Magazine article World Literature Today

Finding Nelson Algren

Magazine article World Literature Today

Finding Nelson Algren

Article excerpt

THERE'S A FOUNTAIN at the intersection of Ashland, Milwaukee, and Division in Chicago dedicated to Nelson Algren, but few locals remember who he was. The little triangular park where the fountain sits is home to the homeless and to many pigeons most afternoons. In that way, it is a fitting tribute to the city's foremost poet of the forgotten and marginalized. Algren rarely pulled punches or ingratiated himself to those in power, so it's no great surprise that his literary legacy has to be resuscitated every now and again.

He won the first National Book Award and was the toast of the town for a time. But the very people he celebrated often turned on him. The Polish community took exception to the way they were portrayed in his books and did what they could to blackball him. But he didn't necessarily mean to offend. All Algren did was write the people he lived around and the places in which they lived. He hung out in taverns, at the horse tracks, and at the police stations where everyday people spent their days. He was the guy in the corner looking and listening-catching bits of dialogue and spinning it into full-flesh narratives.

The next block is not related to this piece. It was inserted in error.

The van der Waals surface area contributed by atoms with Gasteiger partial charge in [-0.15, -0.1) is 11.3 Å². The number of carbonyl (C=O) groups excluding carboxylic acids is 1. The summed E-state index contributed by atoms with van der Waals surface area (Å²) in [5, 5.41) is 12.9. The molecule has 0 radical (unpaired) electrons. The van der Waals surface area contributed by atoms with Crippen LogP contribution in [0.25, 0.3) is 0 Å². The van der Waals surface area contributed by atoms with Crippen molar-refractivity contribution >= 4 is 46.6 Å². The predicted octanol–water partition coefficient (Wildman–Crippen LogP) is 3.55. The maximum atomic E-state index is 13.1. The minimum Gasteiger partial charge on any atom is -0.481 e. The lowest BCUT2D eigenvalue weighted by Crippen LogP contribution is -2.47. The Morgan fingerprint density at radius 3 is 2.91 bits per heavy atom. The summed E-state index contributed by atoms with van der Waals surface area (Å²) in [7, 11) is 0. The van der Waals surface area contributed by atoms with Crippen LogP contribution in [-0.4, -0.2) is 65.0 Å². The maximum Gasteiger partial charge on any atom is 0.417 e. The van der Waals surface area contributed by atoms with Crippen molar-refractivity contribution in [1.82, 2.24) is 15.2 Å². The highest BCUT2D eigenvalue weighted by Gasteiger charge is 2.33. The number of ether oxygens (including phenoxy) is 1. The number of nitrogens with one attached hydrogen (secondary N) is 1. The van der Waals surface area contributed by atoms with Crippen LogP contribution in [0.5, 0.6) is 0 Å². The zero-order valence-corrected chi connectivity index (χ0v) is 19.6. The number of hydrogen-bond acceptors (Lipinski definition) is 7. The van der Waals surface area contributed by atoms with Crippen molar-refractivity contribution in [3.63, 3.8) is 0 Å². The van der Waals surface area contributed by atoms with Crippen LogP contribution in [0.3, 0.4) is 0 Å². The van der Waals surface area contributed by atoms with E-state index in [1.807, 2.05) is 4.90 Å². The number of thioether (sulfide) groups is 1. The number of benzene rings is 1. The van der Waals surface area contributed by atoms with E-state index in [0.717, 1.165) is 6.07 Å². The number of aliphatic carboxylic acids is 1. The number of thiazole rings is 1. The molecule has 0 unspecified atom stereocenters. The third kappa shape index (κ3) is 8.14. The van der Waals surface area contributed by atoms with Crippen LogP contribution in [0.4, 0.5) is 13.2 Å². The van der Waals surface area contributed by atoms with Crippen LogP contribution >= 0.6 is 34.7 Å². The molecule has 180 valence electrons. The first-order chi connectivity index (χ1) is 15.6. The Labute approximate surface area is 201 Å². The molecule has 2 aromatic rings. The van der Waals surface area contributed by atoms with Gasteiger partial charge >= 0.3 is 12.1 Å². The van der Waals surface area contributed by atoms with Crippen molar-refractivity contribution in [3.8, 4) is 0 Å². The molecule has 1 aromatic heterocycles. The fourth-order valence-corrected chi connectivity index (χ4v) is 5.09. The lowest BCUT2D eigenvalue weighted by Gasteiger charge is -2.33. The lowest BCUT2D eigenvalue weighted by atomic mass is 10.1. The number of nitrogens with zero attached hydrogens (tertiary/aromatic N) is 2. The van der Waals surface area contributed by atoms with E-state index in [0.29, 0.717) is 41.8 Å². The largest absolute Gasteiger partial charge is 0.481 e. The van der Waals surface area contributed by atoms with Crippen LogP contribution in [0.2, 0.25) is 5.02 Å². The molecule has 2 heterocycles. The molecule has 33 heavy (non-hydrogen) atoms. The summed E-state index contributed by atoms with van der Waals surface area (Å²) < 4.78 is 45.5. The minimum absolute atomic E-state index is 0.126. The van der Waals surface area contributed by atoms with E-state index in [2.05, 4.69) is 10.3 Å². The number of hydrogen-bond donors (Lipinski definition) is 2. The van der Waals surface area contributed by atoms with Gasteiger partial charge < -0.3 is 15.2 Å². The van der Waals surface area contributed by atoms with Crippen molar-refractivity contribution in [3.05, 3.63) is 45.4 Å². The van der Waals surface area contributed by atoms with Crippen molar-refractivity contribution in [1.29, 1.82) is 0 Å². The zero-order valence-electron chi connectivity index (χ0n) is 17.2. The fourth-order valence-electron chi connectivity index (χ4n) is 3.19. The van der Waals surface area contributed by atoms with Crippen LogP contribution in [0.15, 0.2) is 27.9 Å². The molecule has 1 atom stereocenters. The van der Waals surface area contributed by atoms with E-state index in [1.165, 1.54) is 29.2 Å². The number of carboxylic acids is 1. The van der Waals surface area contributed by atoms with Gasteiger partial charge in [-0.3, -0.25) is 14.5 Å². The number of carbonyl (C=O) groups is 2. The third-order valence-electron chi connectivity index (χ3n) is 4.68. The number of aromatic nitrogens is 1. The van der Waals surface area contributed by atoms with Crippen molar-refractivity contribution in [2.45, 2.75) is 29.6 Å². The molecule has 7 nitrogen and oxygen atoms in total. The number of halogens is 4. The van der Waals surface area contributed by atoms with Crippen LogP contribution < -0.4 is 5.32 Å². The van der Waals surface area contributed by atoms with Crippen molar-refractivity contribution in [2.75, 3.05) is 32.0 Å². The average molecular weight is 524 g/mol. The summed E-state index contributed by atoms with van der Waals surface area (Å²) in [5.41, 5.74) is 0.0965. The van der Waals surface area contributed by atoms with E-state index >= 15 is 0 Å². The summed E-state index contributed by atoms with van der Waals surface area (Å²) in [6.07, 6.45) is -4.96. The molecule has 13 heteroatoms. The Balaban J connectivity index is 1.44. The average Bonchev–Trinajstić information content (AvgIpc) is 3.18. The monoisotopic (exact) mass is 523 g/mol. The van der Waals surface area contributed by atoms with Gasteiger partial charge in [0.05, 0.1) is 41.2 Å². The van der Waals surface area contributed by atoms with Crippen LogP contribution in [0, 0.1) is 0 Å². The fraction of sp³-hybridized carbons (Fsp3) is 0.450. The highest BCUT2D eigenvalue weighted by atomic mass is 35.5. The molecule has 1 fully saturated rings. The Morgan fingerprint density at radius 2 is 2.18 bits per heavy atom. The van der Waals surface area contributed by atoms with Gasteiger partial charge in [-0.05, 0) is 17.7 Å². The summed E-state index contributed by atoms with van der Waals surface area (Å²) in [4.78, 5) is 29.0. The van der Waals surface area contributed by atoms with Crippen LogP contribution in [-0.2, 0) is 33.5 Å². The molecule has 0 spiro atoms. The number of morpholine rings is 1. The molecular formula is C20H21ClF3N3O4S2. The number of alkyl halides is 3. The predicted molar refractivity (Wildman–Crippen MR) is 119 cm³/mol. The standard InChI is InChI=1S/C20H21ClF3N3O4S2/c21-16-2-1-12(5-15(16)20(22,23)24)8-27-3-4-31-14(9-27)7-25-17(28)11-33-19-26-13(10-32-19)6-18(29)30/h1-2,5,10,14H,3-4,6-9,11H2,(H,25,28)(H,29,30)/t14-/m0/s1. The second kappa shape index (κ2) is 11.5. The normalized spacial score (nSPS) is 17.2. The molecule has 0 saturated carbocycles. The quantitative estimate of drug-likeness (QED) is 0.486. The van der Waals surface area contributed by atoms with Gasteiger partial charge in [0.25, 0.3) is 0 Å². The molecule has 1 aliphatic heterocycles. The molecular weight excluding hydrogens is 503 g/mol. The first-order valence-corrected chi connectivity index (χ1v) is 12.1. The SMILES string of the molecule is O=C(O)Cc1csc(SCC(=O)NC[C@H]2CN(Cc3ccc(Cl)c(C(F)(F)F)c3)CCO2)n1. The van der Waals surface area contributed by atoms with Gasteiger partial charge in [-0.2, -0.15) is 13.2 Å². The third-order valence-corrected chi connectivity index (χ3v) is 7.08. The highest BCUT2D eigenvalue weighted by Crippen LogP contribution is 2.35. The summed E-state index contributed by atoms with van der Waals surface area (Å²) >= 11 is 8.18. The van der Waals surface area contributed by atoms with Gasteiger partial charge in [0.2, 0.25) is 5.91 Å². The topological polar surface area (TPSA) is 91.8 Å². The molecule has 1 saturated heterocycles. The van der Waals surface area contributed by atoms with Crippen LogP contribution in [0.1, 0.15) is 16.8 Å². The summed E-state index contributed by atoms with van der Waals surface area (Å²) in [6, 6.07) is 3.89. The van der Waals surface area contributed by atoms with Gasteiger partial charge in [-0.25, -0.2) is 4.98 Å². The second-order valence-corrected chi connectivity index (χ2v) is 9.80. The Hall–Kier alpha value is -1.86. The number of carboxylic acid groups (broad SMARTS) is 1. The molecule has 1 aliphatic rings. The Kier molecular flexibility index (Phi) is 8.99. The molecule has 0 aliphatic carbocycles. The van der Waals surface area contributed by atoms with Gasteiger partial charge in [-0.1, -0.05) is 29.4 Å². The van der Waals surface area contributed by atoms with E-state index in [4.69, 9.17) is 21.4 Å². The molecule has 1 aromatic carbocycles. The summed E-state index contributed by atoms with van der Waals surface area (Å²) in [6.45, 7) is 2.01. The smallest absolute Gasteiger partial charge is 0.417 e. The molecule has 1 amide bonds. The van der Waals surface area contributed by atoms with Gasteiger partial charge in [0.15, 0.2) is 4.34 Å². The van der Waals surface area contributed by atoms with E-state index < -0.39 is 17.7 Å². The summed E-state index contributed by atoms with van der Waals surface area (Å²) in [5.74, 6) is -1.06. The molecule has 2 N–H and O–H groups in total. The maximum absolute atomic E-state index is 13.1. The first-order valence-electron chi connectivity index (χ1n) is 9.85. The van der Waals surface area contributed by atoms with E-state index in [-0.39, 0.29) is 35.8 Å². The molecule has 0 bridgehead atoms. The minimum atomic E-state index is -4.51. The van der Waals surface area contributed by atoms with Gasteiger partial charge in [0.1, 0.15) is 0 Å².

Chicago-like most places-doesn't like to be reminded of its flaws. But as much as Algren loved his hometown, he couldn't ignore its shortcomings-"like loving a woman with a broken nose," he wrote in his love letter to the place. Being clear-eyed is often rewarded by scorn and shunning. In his last years in Chicago, Algren complained that his books were more likely to be found on library shelves in Paris than down the street. The bitterness consumed him and killed his ability to make the typewriter sing.

Algren has had his champions in the time since he's passed. Seven Stories Press and the University of Chicago Press have kept his books in print, and every once in a while some words of his burble up to the surface of popular culture. Lou Reed titled his only hit song, "Walk on the Wild Side," after Algren's novel, though that title's the only thing they have in common (Reed wanted to write a musical based on the book, but it never happened). …

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